Ours will only give prescribed medicines, with set timings. So when dd recently needed break through pain relief after an op they wouldn't give it to her, I kept her off school.

ginmakesitallok Sat 26-Oct-13 20:46:20

Ours will only give prescribed medicines, with set timings. So when dd recently needed break through pain relief after an op they wouldn't give it to her, I kept her off school.

insanityscratching Sat 26-Oct-13 20:42:54

Our school do administer eye drops (antihistamine for dd) and I assume ear drops (dd has never needed them). They are kept in the office, the TA administers them for dd but dosage etc is double checked by office staff.

trinity0097 Sat 26-Oct-13 20:40:42

I work in an independent school and we give all sorts of drugs, either ones that parents bring in, or standard things from our supplies, e.g. Calpol, piriton, deep heat etc... Parents give consent, either for the nurse to decide whether the child needs it or for the nurse to ring and get consent first. Different consents can be given for different meds, e.g. They could say yes never ask parents for painkillers, but do ask for allergy meds for example. Our school day is much longer so not appropriate to insist that doses have to be at home.

Dancingqueen17 Sat 26-Oct-13 20:39:20

Message withdrawn at poster's request.

noramum Sat 26-Oct-13 20:09:08

Our school only administer prescribed medicine. They allow antibiotics but prefer the type you only need to take 3 times a day as you can do this then outside school hours.

Medicine is kept in the office and staff administer it but prefers the child to do it. They also admit that a 4 year old can't do it though.

Insulin, asthma and allergic medications are also kept in the office and given either daily or when necessary.

Hulababy Sat 26-Oct-13 20:02:00

State infants

The independent prep dd went to would administer prescribed meds and sometime non prescribed such as Calpil depending on circumstances. They wouldn't agree when it was a poorly child just being given it to keep them going. But when dd had period pain in y6 they allowed her to have Calpol fast melts kept in the office.

FranSanDisco Sat 26-Oct-13 19:56:14

Would the schools that do administer medicine also deal with ear and eye drops I am wondering?

Sirzy Sat 26-Oct-13 19:55:23

The school my son is at will only give long term medicines generally which I think is fair enough.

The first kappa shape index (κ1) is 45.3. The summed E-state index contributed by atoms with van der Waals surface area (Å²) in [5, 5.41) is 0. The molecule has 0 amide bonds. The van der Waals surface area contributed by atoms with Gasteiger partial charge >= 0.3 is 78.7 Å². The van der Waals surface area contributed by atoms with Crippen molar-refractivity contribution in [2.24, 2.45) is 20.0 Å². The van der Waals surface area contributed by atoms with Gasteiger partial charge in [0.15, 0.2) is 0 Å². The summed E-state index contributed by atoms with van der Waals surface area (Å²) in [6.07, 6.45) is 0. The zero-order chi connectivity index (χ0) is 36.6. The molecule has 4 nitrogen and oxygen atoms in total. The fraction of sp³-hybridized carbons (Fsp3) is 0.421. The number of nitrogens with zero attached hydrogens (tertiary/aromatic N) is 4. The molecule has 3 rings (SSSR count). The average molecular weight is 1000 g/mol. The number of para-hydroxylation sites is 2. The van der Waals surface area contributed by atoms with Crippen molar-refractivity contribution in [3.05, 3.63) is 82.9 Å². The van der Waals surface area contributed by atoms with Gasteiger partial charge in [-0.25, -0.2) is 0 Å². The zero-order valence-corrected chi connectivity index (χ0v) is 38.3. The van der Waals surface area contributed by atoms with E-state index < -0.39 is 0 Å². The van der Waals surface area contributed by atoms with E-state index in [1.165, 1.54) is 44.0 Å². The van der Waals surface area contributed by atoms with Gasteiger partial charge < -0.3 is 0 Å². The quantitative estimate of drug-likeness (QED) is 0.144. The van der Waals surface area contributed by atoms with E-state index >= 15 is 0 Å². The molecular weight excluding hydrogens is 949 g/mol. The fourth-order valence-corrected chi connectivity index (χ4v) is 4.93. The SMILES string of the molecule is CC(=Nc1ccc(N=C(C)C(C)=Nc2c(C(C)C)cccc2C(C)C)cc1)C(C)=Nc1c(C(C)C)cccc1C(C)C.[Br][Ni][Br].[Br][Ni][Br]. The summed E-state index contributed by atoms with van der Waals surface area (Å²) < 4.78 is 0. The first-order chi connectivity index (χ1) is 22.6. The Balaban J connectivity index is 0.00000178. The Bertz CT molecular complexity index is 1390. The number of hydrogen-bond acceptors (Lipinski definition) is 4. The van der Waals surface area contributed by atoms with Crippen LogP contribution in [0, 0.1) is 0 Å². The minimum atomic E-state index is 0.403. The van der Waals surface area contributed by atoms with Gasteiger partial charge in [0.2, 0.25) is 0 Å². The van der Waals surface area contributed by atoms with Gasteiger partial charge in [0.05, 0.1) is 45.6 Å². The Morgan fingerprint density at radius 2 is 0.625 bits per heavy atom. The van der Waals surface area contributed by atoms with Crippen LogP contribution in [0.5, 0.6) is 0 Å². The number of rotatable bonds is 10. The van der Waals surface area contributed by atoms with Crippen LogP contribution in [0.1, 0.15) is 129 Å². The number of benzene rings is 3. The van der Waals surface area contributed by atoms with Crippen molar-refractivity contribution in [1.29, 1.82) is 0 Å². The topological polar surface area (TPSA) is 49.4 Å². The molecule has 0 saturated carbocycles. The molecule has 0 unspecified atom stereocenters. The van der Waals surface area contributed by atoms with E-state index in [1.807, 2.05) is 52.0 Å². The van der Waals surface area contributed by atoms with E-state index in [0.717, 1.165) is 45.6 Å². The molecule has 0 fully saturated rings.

They certainly shouldn't be giving calpol type medicines as if a child needs them they shouldn't be in school IMO.

PatriciaHolm Sat 26-Oct-13 19:54:18

Yes, our state has no problem with it as long as parents sign when they give it in. They would prefer children self administer but office staff will give it.

FranSanDisco Sat 26-Oct-13 19:52:26

Hulababy and firsttimemama are your schools state or private schools if you don't mind me asking.

Hulababy Sat 26-Oct-13 19:50:39

In work in an infant school.

Prescribed medicines are handed in at office and a form filled in. They will then give it to the child when they go to the office.

Long term meds are Dealt with separately and normally by the class teacher or TA.

Non prescribed meds such as a parent asking us to give a child calpol - no, not without A doctor prescribing it

firsttimemama Sat 26-Oct-13 19:44:06

My Dc's primary do. The Welfare lady does it. I think they wouldn't do Capol etc but they may have changed their mind on that lately. Parents have to hand over the medicine and speak with the Welfare lady in person before she will take on this responsibility.

FranSanDisco Sat 26-Oct-13 19:36:10

Spanieleyes - the schools in the LAs I am familiar with require parents/carers to come in for the 3 hourly type treatments.

FranSanDisco Sat 26-Oct-13 19:33:48

MrsCampbellBlack, interesting that your school is private. I would be interested to know if it is a private/state school thing. I have been told the schools follow LA directives which wouldn't apply to some schools such as private schools.